31. Flexible structure is such an oxymoronic phrase and yet it perfectly defines my life at 3+ years into early retirement. I found that I needed some structure or else I just felt bad – about life, about me. I am not spontaneous… so things like getting in exercise (new habit formation that still needs support) will not just happen. I needed to have on-the-calendar plans to meet friends, post a blog, and even just do housework. Otherwise I ended up with too many days on the couch reading trash novels and a completely un-done to-do list. Hubby, on the other hand, wants almost every day to unfold organically. I guess it’s personal. So find what works for you… try things on until it does. I have structure but I’m also fine with blowing off everything when I need a relaxing couch day (or the weather insists on one.)

    • So great to hear your experience now that you’ve been at it for a while, Pat! I do think we’ll follow your advice and try several different models until we find what works, and as you said, it might be different for Mark and I. TBD! But so far I do agree with you that it’s helpful to have things on the calendar and not just wake up in the morning and expect to get things done that I’d rather procrastinate. ;-)

  32. I expect this to be a HUGE challenge for me. I was off work for about 3 years, and had planned to use those years to sort out our extremely junk filled basement, and in three years did NOTHING. Fortunately (?) after I began working again we had a flood, which forced my hand into finally cleaning it out. Had to mourn the loss of all my high school year books, alas. I think my structure will revolve around goals for the month and trying to accomplish something toward them on most days.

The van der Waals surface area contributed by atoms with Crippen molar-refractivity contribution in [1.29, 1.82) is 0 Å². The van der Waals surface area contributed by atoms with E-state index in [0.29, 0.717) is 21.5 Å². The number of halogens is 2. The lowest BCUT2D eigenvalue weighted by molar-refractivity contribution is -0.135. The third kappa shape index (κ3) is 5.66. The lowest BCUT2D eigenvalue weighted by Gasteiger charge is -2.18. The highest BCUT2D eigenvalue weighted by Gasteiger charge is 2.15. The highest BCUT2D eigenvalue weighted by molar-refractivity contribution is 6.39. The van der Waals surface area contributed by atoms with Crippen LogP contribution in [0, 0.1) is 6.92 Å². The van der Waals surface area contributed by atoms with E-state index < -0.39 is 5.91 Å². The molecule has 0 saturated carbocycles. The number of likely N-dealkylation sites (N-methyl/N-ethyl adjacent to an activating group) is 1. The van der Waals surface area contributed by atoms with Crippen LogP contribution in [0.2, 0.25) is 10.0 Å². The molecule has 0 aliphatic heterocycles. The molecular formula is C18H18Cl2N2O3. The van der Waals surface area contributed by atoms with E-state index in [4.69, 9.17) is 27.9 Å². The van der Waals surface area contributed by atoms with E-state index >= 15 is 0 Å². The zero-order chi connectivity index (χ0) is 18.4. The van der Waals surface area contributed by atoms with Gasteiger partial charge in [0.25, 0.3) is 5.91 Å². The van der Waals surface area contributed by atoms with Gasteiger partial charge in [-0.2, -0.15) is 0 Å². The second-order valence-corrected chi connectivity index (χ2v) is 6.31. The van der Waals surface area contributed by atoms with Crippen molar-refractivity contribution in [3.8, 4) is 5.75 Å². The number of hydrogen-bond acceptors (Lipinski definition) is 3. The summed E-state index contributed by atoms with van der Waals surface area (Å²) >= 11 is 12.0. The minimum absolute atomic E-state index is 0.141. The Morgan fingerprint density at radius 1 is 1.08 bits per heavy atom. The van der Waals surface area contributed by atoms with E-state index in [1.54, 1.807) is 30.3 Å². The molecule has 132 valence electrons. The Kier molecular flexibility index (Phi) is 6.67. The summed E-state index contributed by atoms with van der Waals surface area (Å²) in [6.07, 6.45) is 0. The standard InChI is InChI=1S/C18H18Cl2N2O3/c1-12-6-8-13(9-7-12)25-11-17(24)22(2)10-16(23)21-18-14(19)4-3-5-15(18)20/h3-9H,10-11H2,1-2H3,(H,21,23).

• I’m sure that was a tough experience! I’m impressed that you took a big lesson from it, and I think it’s super smart to set monthly or maybe even weekly goals for yourself. Or maybe monthly goals but weekly tallies? (Can you tell I’m thinking about this?) ;-)

  33. As a creature of structure, to do lists, productivity, and schedules, I worry about what I’ll do with all of the free time when left to our own devices when we realize our dream. Even as I spent four years as a stay at home mom I spent a lot of it creating schedules to keep me (and the little one) productive. I’m one of those oddities that will put something on the list that I’ve already done just so I can cross it out to self-congratulate myself on the doneness of that task… I imagine after a certain amount of detox, you’ll find your new normal! I look forward to hearing about what you’ll be doing with your days!

    • No shame in writing tasks on the list just to cross them off! I think any person who is a list-maker by nature does this. ;-) And I absolutely still keep lists, but I let stuff slide around on them a lot more than before! I bet you’ll be the same way. :-)